Amazon‘s (NASDAQ:AMZN) stock continues to inch higher and has already gained almost 30% this year. Despite the fact that the shares are trading at a high price-to-earnings multiple, investor sentiment remains positive as the company continues to rapidly expand its business globally. The stock has defied traditional valuation measures for a long time, and there may still be some room for a run up. However, it is extremely important to consider some of the risks and challenges that Amazon faces. We believe that the company’s stock is fragile to any negative news to a sharp fall in margins or a slowdown in revenue growth, which is entirely plausible and could lead to a sharp sell-off by investors. In addition, Amazon has a large proportion of its cash stored overseas and any repatriation could face currency and taxation risk, thus lowering the value. Let’s take a look at these risks in a little more detail.
- Can Amazon Prints Gain Market Share From Shutterfly?
- Here’s Why Amazon’s Focus on “Echo” Is Justified
- Amazon Mid Year Review: Stock Up 40% In Last Year On Improving Profitability
- Amazon India Tops E-Commerce Sales In July: What Does This Mean?
- How Amazon Can Benefit From A Cheap Music Subscription For Echo
- Amazon’s Next Move To Penetrate Deeper Into Indian E-Commerce
Amazon’s Approach To Managing Margins Poses Risk
Amazon has done well to leverage this growth and establish its stronghold in the U.S. and international markets. The company has focused on providing deep discounts by buying merchandise in bulk, maintaining a strong supply chain to manage huge levels of inventory, and ensuring smooth home delivery, making online shopping highly convenient. As a result, it has been able to increase its operating cash flows every year despite concerns around its extremely low margins.
Although Amazon’s diversified product portfolio and growing e-commerce business support its strong revenue growth, some factors suggest there could be margin pressure going forward. The company, which is in the middle of setting up a number of fulfillment centers to roll out same day delivery, is battling growing competition in the cloud/web services front and is spending heavily towards the development of its content library.
All of these activities are cost-intensive and will negatively impact its already thin margins. In addition to this, big retailers such as Wal-Mart (NYSE:WMT) are ramping their online efforts which will negatively impact Amazon’s profitability due to higher competition. The company is also expanding internationally and is trying its hand at groceries which is a low margin business. Amazon is clearly not bothered much about its percentage margins as long as lower margins imply higher cash flows, as evident from the management’s statement.
The retailer’s EBITDA margins declined from close to 9.5% in 2008 to around 6.6% in 2011, followed by a slight rebound in 2012. If this decline continues and the figure shrinks to around 4% by the end of our forecast period rather than 7.6% as we currently project, this would result in 30% downside to our price estimate. We believe this risk is justified given the margin declines we have seen in recent years.
Higher Competition In Near Future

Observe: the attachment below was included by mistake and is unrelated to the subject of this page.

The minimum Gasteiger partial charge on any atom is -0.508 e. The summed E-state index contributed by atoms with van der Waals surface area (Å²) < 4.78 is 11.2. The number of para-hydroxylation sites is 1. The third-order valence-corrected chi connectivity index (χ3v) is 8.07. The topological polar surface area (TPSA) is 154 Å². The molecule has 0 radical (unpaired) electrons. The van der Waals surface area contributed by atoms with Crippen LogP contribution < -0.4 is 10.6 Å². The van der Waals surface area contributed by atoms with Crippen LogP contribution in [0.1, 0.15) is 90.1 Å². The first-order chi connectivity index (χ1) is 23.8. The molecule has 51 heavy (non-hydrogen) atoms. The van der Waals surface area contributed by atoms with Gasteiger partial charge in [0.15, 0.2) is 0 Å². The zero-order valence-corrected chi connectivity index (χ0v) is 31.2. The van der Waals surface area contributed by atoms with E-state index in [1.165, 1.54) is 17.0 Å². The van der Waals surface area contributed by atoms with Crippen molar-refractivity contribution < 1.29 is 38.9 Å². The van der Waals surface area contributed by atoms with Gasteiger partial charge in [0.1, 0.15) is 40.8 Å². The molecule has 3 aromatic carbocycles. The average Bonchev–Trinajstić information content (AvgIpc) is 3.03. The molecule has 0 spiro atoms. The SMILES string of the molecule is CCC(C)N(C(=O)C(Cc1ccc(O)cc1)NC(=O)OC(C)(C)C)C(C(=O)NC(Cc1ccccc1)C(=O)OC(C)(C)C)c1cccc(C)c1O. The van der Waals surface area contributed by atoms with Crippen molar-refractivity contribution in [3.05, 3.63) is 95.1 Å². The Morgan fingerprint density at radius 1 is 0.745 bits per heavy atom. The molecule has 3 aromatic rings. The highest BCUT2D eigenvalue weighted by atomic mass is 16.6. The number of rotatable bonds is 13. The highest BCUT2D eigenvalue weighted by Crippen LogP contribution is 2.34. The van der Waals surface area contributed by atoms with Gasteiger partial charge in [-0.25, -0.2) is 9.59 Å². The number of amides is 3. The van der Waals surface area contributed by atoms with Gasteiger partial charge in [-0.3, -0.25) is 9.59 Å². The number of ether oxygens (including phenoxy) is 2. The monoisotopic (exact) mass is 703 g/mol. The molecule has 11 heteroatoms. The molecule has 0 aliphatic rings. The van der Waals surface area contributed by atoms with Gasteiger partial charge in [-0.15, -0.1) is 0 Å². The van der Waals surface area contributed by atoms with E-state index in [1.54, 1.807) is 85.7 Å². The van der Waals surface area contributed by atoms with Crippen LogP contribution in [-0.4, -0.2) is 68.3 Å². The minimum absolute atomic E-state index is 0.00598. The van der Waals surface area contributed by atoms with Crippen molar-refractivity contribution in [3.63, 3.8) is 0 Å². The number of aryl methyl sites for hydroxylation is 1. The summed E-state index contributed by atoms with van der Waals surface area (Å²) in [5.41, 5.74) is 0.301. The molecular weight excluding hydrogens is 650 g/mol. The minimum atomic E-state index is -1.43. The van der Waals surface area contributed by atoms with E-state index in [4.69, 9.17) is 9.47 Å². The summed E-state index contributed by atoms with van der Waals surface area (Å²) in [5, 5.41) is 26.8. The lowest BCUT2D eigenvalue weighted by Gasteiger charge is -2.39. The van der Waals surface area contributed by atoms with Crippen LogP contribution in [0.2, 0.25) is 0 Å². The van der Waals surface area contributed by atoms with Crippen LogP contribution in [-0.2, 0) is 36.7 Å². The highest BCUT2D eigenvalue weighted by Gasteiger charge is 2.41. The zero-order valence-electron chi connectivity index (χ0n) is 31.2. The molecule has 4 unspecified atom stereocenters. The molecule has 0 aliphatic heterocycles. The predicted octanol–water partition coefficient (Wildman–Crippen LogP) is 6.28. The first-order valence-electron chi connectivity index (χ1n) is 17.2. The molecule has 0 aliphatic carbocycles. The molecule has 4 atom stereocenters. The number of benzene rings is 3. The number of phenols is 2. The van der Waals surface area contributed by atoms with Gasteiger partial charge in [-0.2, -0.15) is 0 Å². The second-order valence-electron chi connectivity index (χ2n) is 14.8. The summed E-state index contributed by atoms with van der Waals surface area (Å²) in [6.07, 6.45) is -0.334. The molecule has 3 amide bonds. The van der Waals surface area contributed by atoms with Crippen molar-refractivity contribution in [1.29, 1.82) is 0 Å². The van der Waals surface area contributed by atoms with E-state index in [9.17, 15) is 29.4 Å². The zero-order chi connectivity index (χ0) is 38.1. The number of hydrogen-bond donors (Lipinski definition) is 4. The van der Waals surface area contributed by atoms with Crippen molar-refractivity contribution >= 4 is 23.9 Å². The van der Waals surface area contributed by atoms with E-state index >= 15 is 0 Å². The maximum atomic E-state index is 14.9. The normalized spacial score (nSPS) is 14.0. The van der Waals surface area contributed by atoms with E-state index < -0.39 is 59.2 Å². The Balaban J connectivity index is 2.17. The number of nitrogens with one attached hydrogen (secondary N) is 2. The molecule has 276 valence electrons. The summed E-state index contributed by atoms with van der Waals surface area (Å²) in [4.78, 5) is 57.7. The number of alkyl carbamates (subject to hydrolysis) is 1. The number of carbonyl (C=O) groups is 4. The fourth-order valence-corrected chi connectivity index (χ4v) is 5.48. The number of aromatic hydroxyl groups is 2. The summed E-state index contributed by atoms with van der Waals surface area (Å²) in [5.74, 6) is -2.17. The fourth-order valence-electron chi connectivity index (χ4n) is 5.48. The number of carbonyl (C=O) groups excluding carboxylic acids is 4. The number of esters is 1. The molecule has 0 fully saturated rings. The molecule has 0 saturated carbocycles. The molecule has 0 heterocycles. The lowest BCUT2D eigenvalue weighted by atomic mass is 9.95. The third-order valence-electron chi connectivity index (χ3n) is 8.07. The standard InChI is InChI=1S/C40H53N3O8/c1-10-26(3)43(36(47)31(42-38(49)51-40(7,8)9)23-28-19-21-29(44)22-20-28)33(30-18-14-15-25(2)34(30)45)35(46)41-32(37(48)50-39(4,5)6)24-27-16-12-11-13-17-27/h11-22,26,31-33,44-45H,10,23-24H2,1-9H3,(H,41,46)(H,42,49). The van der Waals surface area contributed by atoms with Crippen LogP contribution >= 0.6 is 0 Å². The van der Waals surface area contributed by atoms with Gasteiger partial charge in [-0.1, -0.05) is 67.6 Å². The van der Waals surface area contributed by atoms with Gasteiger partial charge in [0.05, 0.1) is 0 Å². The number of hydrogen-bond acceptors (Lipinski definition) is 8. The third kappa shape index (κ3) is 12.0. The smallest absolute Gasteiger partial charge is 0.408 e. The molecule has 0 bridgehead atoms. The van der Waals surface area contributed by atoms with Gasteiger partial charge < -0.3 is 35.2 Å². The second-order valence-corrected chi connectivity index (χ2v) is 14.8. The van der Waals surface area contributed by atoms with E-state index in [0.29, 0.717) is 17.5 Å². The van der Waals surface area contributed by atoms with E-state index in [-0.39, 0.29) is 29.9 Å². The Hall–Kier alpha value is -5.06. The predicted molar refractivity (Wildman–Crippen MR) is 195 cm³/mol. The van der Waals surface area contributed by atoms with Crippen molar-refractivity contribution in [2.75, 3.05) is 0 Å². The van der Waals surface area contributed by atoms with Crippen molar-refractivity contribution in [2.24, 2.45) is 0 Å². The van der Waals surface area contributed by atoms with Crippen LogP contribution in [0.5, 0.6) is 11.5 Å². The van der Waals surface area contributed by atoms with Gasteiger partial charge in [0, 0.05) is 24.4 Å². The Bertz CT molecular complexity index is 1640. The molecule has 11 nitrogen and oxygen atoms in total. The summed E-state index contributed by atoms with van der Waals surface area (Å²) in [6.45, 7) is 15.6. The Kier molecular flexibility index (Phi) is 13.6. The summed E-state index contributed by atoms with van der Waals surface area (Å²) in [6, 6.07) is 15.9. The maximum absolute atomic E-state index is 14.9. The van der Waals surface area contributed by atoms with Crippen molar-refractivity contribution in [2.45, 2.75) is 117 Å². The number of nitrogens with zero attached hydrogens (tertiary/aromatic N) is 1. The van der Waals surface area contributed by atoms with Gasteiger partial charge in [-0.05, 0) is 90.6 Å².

Retailers such as Wal-Mart and eBay (NASDAQ:EBAY) have been testing same-day delivery to compete with similar initiatives by Amazon. The strategies adopted by the two companies are noticeably less cost intensive and can give them a upper hand over Amazon in the long run.
Wal-Mart, with its national presence and warehousing capacities, is best placed for a country-wide launch of same day delivery without making substantial investments. Also, the proximity of its stores vis-a-vis population concentrations could result in faster delivery times and lower costs. The inherent advantages enjoyed by Wal-Mart because of its store format and locations would require Amazon to substantially invest in warehouses and possibly trim its margins to stay competitive.
eBay, which is a well-known online marketplace, is also testing same-day delivery. The company employs shopping valets who are constantly on the move as they pick up merchandise ordered online from physical stores and deliver them to the customers in a few hours. The inventory is stocked by other offline retailers who have a tie-up with eBay and discount the products for the company. The model requires smaller investment and the negative impact on the company’s margins can be mitigated by same-day delivery charges.
The other threat posed by offline retailers is their policy on price matching. The strategy is aimed at negating the benefits enjoyed by online retailers who save costs on store infrastructure and are thus able to offer products at a discount. The availability of same merchandise at a discount online had led to the phenomenon of “showrooming,” a practice in which shoppers browse in a store and then buy online, often from Amazon.
Currency & Tax Risk Due To Foreign Cash Reserves
Amazon’s foreign cash reserves, which comprise cash & cash equivalents and short-term investments, have increased steadily over the past few years. The figure jumped from $1.7 billion in 2008 to $5.4 billion in 2012. These reserves constituted 45% of the company’s total cash reserves in 2012, up from 39% in 2010. There is no doubt that the company needs ample foreign reserves to fuel its growth in international markets. However, in an event of repatriation, Amazon will face currency risk and will have to pay corporate taxes. In other words, the true value of its cash reserves is less than what the market may be taking into account.
Our price estimate for Amazon stands at $280, implying a discount of 10% to the market.